Let me give you the definition of ethics: it is good to maintain life and to further life. It is bad to damage and destroy life. And this ethic, profound and universal, has the significance of a religion. It is religion.
Ethics, too, are nothing but reverence for life. This is what gives me the fundamental principle of morality, namely, that good consists in maintaining, promoting, and enhancing life, and that destroying, injuring, and limiting life are evil.
Man cannot pretend to be higher in ethics, spirituality, advancement, or civilisation than other creatures, and at the same time live by lower standards than the vulture or hyena.
In law, a man is guilty when he violates the rights of another. In ethics he is guilty if he only thinks of doing so.
You're born with intelligence, but not with ethics.
Notice that "I" is at the center of the word "ethical." There is no "they." Achieving the ethics of excellence is our individual assignment.
The ethics of excellence require a sense of perspective. Look at the big picture. If you live for the moment, do you mortgage the future? What happens if you put your reputation at risk . . . and lose the bet?
Live according to the ethics of excellence, and you can always stand proud. Pride - not vanity, but dignity and self-respect - should carry a lot of weight in helping you make decisions. Let pride help you decide.
But when we get enough people who don't care, and who don't accept personal responsibility for high ethical standards, our organization gets the "M" disease. Mediocrity. Anybody in the place can be a carrier. By the same token, every individual can carry the cure: the ethics of excellence.
The first step in the evolution of ethics is a sense of solidarity with other human beings.
Dangerous consequences will follow when politicians and rulers forget moral principles. Whether we believe in God or karma, ethics is the foundation of every religion.
The human spirit is not dead. It lives on in secret... It has come to believed that compassion, in which all ethics must take root, can only attain its full breadth and depth if it embraces all living creatures and does not limit itself to mankind.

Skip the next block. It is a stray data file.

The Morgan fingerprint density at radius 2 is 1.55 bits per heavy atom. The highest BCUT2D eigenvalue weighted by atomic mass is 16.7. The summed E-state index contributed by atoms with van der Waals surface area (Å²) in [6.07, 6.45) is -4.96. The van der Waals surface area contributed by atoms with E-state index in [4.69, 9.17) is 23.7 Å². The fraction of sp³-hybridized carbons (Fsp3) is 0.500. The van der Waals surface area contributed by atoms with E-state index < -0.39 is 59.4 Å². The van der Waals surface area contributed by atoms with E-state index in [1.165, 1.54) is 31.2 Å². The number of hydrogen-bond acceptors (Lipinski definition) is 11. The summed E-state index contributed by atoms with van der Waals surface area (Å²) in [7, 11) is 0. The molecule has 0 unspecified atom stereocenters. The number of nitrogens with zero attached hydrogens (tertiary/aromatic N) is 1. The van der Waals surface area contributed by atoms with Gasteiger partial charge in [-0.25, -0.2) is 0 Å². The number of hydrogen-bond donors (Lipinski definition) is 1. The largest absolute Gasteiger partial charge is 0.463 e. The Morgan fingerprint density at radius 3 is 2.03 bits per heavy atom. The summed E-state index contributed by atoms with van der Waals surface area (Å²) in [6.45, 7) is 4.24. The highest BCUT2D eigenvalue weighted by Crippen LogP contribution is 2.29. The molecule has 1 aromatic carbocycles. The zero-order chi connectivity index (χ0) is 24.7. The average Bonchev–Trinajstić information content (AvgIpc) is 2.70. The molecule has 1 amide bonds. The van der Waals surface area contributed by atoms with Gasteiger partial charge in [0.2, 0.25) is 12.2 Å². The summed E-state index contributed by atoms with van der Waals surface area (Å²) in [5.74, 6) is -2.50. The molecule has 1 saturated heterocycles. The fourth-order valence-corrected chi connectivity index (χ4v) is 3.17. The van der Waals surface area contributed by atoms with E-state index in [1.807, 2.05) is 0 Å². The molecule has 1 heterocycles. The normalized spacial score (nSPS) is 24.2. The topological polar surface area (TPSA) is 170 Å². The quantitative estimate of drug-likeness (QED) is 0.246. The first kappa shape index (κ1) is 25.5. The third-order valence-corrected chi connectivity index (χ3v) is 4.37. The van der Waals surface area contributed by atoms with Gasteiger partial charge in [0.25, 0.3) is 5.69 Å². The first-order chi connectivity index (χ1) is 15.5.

I can do no other than be reverent before everything that is called life. I can do no other than to have compassion for all that is called life. That is the beginning and the foundation of all ethics
If you take away ideology, you are left with a case by case ethics which in practice ends up as me first, me only, and in rampant greed.
That land is a community is the basic concept of ecology, but that land is to be loved and respected is an extension of ethics.
More often there`s a compromise between ethics and expediency.
Action indeed is the sole medium of expression for ethics.
Ethics is in origin the art of recommending to others the sacrifices required for cooperation with oneself.
The needs of a society determine its ethics.
Those of you who go along to get along have no backbone and destroy the foundation of courage. You are the enablers of those who are guilty of misconduct. You are just as guilty as those who break the code of ethics and oath you swore.
It appears to me that in Ethics, as in all other philosophical studies, the difficulties and disagreements, of which history is full, are mainly due to a very simple cause: namely to the attempt to answer questions, without first discovering precisel
I do not believe in the immortality of the individual, and I consider ethics to be an exclusively human concern without any superhuman authority behind it.
...mathematics is distinguished from all other sciences except only ethics, in standing in no need of ethics. Every other science, even logic, especially in its early stages, is in danger of evaporating into airy nothingness, degenerating, as the Germans say, into an arachnoid film, spun from the stuff that dreams are made of. There is no such danger for pure mathematics; for that is precisely what mathematics ought to be.
The only way we can develop muscle is through regular exercise. As soon as we stop stretching and working toward higher ethics, our standards start to sag. The muscle gets soft, and instead of excellence we have to settle for mediocrity. Maybe something even worse.
We need timeless principles to steer by in running our organizations and building our personal careers. We need high standards . . . the ethics of excellence.